Corneal injury: constant irritation of the inflamed eyelids or misdirected eyelashes can cause a corneal ulcer. Insufficient ripping could predispose you to a corneal infection.

Blepharitis and Dry Eyes

Blepharitis and dry eyes often occur at the same time. This happens so often that some researchers and ophthalmologists now believe that these two conditions are part of a unique process of chronic eye disease.

The name that has been proposed to describe this unified condition is the Dry Eye Blepharitis Syndrome (DEBS, for its acronym in English).

According to supporters of the DEBS theory, dry eye is simply the late manifestation of Blepharitis, and the treatment of Blepharitis will also prevent, reduce or eliminate dry eye symptoms.

Blepharitis is usually caused by an overgrowth of bacteria that live along the margins of the eyelids and at the base of the eyelashes. Over time, these bacteria accumulate and create a structure called biofilm.

This biofilm becomes a toxic environment, like the plaque that forms on the teeth. Its content is a source of food for the parasitic mites of the eyelashes. The proliferation of mites increases the irritation and inflammation of the eyelids.

The bacteria in the biofilm of the eyelid produce substances caused by exotoxins that cause inflammation of the meibomian glands. These glands secrete essential oils for a healthy layer of tears. Inflammation affects the quality and quantity of tears.

Moreover, because our tears contain natural antibodies, fewer tears in the eye mean that even more bacteria grow. This worsens inflammation, leading to poor functioning of the meibomian glands and problems with other lacrimal glands in the eyelids.

These changes result in chronic discomfort in dry eyes. The obstructed Meibomian glands can also cause the formation of a style in the margin of the eyelid or a chalazion inside the eyelid.

If you wear glasses or contact lenses

If you develop Blepharitis with contact lenses, you should stop using them until Blepharitis has been treated. When you have inflammation, lenses use causes the bacteria to stick to your lenses and cause conjunctivitis or potentially more severe diseases.

If you do not have a pair of backup glasses, buy photochromic lenses; if you are sensitive to light, your eyes may feel more comfortable outside with photochromic.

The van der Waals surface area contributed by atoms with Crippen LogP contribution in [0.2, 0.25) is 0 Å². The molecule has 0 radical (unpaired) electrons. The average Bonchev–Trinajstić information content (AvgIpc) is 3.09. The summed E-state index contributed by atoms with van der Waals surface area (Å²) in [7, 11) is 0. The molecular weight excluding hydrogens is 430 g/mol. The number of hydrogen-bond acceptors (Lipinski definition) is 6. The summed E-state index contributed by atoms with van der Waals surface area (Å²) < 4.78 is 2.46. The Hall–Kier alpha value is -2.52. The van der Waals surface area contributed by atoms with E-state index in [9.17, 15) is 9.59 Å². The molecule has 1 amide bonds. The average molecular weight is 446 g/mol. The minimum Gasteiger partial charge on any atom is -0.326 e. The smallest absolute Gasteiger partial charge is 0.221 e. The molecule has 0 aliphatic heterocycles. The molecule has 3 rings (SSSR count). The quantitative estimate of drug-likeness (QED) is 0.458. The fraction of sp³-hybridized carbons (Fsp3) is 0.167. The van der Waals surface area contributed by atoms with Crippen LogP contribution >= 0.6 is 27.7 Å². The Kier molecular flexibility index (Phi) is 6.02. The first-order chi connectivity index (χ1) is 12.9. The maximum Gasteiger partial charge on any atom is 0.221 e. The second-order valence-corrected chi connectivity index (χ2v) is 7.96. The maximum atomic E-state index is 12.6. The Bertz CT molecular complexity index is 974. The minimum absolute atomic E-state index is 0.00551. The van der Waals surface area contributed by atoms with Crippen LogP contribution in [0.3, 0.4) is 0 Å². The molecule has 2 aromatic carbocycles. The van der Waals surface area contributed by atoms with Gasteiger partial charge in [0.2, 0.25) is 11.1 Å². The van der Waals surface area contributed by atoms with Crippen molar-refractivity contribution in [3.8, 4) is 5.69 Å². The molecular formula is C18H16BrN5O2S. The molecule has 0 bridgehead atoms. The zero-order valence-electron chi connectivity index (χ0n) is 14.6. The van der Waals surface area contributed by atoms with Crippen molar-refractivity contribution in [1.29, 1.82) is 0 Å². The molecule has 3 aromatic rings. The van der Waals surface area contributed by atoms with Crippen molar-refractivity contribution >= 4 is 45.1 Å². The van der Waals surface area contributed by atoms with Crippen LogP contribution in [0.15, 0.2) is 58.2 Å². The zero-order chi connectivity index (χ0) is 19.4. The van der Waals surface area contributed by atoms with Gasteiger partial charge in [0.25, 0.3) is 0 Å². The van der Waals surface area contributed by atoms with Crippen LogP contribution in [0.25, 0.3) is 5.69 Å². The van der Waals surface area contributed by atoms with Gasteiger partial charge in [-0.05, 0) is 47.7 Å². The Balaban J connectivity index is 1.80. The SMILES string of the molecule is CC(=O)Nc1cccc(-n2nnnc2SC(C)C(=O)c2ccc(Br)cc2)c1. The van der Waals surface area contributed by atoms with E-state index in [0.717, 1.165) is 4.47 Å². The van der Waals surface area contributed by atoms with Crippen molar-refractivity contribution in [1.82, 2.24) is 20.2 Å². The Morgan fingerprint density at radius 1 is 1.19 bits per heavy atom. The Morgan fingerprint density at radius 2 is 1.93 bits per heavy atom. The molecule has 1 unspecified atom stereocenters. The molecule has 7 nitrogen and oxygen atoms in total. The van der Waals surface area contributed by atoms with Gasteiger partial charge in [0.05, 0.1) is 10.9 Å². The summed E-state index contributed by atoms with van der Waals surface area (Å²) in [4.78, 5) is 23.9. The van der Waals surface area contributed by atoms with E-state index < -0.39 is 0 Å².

After your Blepharitis has been treated successfully, you can resume using contacts; if you currently use reusable contact lenses, consider switching to disposable contacts, which may have a lower risk of problems related to Blepharitis.

When to see a doctor

If you have symptoms and signs of Blepharitis that do not seem to be improving despite good hygiene (regular cleaning and care of the affected area), make an appointment with your doctor.

Diagnosing Blepharitis

The doctors will first determine a diagnosis of Blepharitis by asking about the symptoms (taking a history). After confirming the symptoms listed above, the doctor will examine the patient’s eyelids and eyes.

Slit-lamp examination (biomicroscope):  When performing an eye exam, the doctor will look for signs that will help determine the specific type of Blepharitis.

Initial consultations may include tests without special equipment until a more specialized examination is needed using a slit lamp.

slit lamp is a low-power microscope specially developed with a vital beam light source. With this lamp, the doctor observes the eyes and the eyelids while the patient firmly supports the chin and forehead against the supports.

Using this technique, the doctor will be able to observe the telltale signs of Blepharitis.

Physical Examination:  In all forms of Blepharitis, optometrists or ophthalmologists examine the tear film, the most effective method to determine instability.

The most commonly used method is to measure the production of tears through tear time (TBUT), which calculates the duration interval between complete blinks.

After fluorescein injections, this is a primary indication of regional dryness in the precorneal tear film. If TBUT is shorter than 10 seconds, then this suggests instability.

Staphylococcal Blepharitis is diagnosed by examining erythema and edema of the eyelid margin. Patients may present alopecia areata of eyelashes, disorientation of growth, and trichiasis.

Other signs may include telangiectasias in the anterior eyelid, collarettes surrounding the base of the eyelashes, and changes in the cornea. Seborrheic Blepharitis is characterized by less erythema, edema, and telangiectasia of the margins of the eyelid.

Posterior Blepharitis and dysfunction of the meibomian gland are frequently associated with rosacea and can be observed during an ocular examination of the posterior margin of the eyelid.

Diagnostic Procedures:  The cultures of the margins of the eyelids can be a clear indicator for patients suffering from anterior or recurrent Blepharitis with severe inflammation and patients who do not respond to therapy.

Lacrimal osmolarity measurements are beneficial in diagnosing concurrent dry eye syndrome, which may be responsible for overlapping symptoms and allow the physician to decipher the conditions and move forward with the most helpful protocol.